I definitely understand where the all-star creative team Matt Fraction, Terry Dodson, and Rachel Dodson are coming from in their new series Adventureman #1. The series chronicles the exploits of Claire Connell. She’s a single mom/used bookstore owner, who is tasked to complete the cliffhanger of an old pulp novel called Adventureman. It’s an homage to old World War II pulp-era stories as evidenced by the art from the Dodsons. That swings from old school pinups to two-fisted action with a very 21st century metafictional twist.
But it’s not all retro with a lot of the story having a domestic, realist feel in Claire’s interactions with her Adventureman-obsessed son, Tommy, to her boisterous family at Shabbat dinner. The collision of these worlds is the true hook for Adventureman. The first issue has a few stumbles to go with Fraction’s clever writing and the Dodsons’ beautiful visuals.
I like Claire Connell as a character. However, Adventureman #1 is overstuffed and overwhelming as a narrative. It’s packed with constant character introductions, extraneous caption boxes, all to tell an origin story beat. Fraction and the Dodsons introduce dozens of characters even though two, maybe three matter at this point in the story. Luckily, the characters (Especially the baddies) in the “Adventureman” portion of the story have fun, atompunk character designs from the Dodsons whereas Claire’s family get melodramatic captions and a unifying trait of loudness. This tone is matched by Fraction’s writing, which is pure bombast in both parts of Adventureman #1 and also by a flurry of double page spreads and moving parts from Terry Dodson and an explosive color palette from Rachel Dodson.
But what Adventureman #1 really has going for it, and why I will continue to follow this comic is the development of its protagonist, Claire. First off, it’s super cool to have a single mom take the lead in a heroic adventure that is rooted in both the real world as well as pulp fiction. The page turn reveal from a hero falling to a mom reading is pure joy, and Claire’s love of books and stories are evident in her interactions with Tommy and approach to the work day at her used bookstore that specializes in stories like Adventureman.
However, she is content to interact with these stories from an arm’s length as a reader and as she shares them with her son and the occasional customer. Instead of leaping into action, Claire removes her hearing aids to escape New York (or her family’s noise) and relax for a bit. Fraction and the Dodsons connect this very specific behavior, which demonstrates her introversion and love for escapism, to the comic’s big turning point.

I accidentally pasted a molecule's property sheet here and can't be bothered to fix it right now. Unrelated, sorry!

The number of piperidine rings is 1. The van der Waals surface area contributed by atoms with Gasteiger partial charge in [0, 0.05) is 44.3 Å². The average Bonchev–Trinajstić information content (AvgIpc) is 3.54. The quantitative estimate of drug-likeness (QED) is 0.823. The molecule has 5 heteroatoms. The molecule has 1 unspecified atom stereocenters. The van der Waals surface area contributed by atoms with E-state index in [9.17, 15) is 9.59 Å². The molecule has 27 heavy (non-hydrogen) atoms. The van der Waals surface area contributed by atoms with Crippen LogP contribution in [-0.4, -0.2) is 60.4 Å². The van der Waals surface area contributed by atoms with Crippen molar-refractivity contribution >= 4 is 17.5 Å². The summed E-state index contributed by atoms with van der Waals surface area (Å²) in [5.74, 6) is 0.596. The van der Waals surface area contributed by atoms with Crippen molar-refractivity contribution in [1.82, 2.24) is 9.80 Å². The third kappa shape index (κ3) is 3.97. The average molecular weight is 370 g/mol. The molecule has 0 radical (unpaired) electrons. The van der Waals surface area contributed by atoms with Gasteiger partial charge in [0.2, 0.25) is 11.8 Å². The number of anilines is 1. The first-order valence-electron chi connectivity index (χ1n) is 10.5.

As I have hinted at earlier, Adventureman #1’s other big selling point other than its relatable, likable main character is the Dodsons’ art and colors. Their visuals are much more refined and fluid than their recent work on the X-Men/Fantastic Four miniseries showcasing an advantage of creator-owned comics over corporate, monthly deadline ones. Fraction’s script creates wonderful spaces for storytelling like expressionist cityscapes where Adventureman and his friends battle Baroness Bizarre and her goons or the sanctuary of fandom, story, and later adventure that is Claire and Tommy’s loft apartment. A sense of drama drives everything whether it is over-the-top conversations at the dinner table or punching, kicking, and airships, and the Dodsons do a good job of illustrating both types.
Matt Fraction, Terry Dodson, and Rachel Dodson definitely take an everything but the kitchen sink approach to the form and content of Adventureman #1. It’s a fully realized pulp story and family comic held together by metafictional strings. Yes, Grant Morrison fans, there’s a sigil. Plus, there’s a never-ending flurry of widescreen pages with detailed art. A fan of a type of story finding herself in the middle of one is just good old fashioned comfort food for dark times.
Story: Matt Fraction Pencils: Terry Dodson
Inks/Colors: Rachel Dodson Letters: Clayton Cowles
Story: 6.2 Art: 9.0 Overall: 7.6 Recommendation: Read
Image Comics provided Graphic Policy with a FREE copy for review
Purchase: comiXology – Kindle – TFAW